Hard top progress

I should call it a dodger, but that’s just not possible for a diehard Giants fan. Anyway, the roof over the main companionway got started today. First up was the solid corner panels above the side windows.

The top panel is cored with 1″ foam board; decided to go with the forgiving/flexible Home Depot stuff ($10 a sheet) instead of fighting a $200 sheet of divinycell.


It’s held in place via holes, string and backing blocks until the outside layers of fiberglass set up tonight.
Using a layer of 12oz bidirectional and one heavy unidirectional. Will probably do the same on the underside and see how rigid the resulting structure turns out. Got a nice idea for an upturned lip around the aft edge, to give strength, a big hand hold, and deflect water out of the cockpit. Saw this in practice on Jim Milski’s beautiful Schoinning 44(?) catamaran he built in ’09.

Also went aboard Roger and Dianna’s Catalina 470 Di’s Dream in Catalina last weekend and saw all kinds of on deck improvements for boat handling. Here’s his solar panel mount on the hardtop:

And these ring-nuts used in many spots make great multipurpose anchors …

And I have to find these simple line snubbers / beer can cozies! Great for saving hands when releasing lines thru the clutches while the winch is occupied:

The anchor locker is an already vented place for dinghy gas, and that black tackle on the right provides slack relief from the windlass when he needs to work with the chain:

And here's a really nice alternative to the big granny bars on a deck – do a mast-mount hand and line hold instead:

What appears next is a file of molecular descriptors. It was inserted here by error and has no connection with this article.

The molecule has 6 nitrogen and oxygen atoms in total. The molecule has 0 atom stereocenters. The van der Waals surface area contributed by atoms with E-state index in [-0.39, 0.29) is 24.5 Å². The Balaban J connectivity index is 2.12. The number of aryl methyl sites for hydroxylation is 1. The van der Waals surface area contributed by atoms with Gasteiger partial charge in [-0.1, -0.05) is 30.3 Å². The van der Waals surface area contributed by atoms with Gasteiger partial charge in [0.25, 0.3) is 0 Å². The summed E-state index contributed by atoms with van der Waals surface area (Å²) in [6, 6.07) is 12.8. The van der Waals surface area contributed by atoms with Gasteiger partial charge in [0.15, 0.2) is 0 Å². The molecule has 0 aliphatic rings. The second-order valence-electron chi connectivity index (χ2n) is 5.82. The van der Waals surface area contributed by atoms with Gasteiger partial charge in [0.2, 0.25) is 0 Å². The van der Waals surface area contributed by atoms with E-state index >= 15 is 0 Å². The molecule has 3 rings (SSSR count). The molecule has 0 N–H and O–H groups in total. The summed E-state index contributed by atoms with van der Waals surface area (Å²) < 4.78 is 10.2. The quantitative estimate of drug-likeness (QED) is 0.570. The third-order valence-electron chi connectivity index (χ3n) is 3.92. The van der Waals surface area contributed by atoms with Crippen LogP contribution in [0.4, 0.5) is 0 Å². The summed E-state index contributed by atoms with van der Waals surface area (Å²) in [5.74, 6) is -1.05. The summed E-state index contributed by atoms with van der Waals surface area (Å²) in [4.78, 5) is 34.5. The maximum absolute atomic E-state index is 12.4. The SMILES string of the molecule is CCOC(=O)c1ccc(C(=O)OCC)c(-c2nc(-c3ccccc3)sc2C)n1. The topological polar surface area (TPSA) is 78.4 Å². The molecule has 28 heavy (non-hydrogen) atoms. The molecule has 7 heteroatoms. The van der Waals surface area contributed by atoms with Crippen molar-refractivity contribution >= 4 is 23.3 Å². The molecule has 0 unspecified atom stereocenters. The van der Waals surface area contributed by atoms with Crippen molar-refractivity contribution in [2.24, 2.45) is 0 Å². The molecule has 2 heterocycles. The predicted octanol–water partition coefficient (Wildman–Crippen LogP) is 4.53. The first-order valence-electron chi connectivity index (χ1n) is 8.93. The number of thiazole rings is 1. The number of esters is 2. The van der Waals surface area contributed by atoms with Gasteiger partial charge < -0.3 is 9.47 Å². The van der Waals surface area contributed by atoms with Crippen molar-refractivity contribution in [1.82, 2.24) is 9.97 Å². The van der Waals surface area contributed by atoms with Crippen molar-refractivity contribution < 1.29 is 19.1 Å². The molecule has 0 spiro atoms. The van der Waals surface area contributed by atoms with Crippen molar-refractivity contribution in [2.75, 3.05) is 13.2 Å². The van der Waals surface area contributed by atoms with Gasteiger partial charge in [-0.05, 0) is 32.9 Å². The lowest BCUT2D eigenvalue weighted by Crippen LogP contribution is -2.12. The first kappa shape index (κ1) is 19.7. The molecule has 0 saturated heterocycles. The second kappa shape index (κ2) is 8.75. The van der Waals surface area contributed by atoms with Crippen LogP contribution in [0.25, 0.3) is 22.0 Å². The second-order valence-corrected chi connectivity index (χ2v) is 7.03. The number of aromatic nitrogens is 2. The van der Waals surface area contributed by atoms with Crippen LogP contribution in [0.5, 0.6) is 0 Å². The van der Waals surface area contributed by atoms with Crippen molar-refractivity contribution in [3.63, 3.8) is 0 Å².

All the boat visiting occurred during the SoCal TaTa hosted by Latitude38. Jim brought Origami to the shop for a prep day then we towed to Santa Barbara for a fantastic weather Channel Islands week. Our little 27 footer was the fastest boat in the fleet, beam reaching faster than 60 footers!
Can’t even imagine what the big new tri will be like in those ideal conditions. Hopefully next summer will tell!


2 thoughts on “Hard top progress

  1. Greg The bi-axial alone will handle the underside, orient the filaments to match the upper laminate then you can position bi-axial pads (small) laically to provide a bearing surface at any pressure points. The weight adds up and the uni is overkill.


    • Thanks Keith. That makes sense, especially as the top cured today and the whole thing feels pretty stiff already. The shape is coming out nicely with a leading edge wedge faired in to the windshield frame. I did put an extra layer of db1708 tape along the front to make a decent bolting lip. More photos soon.


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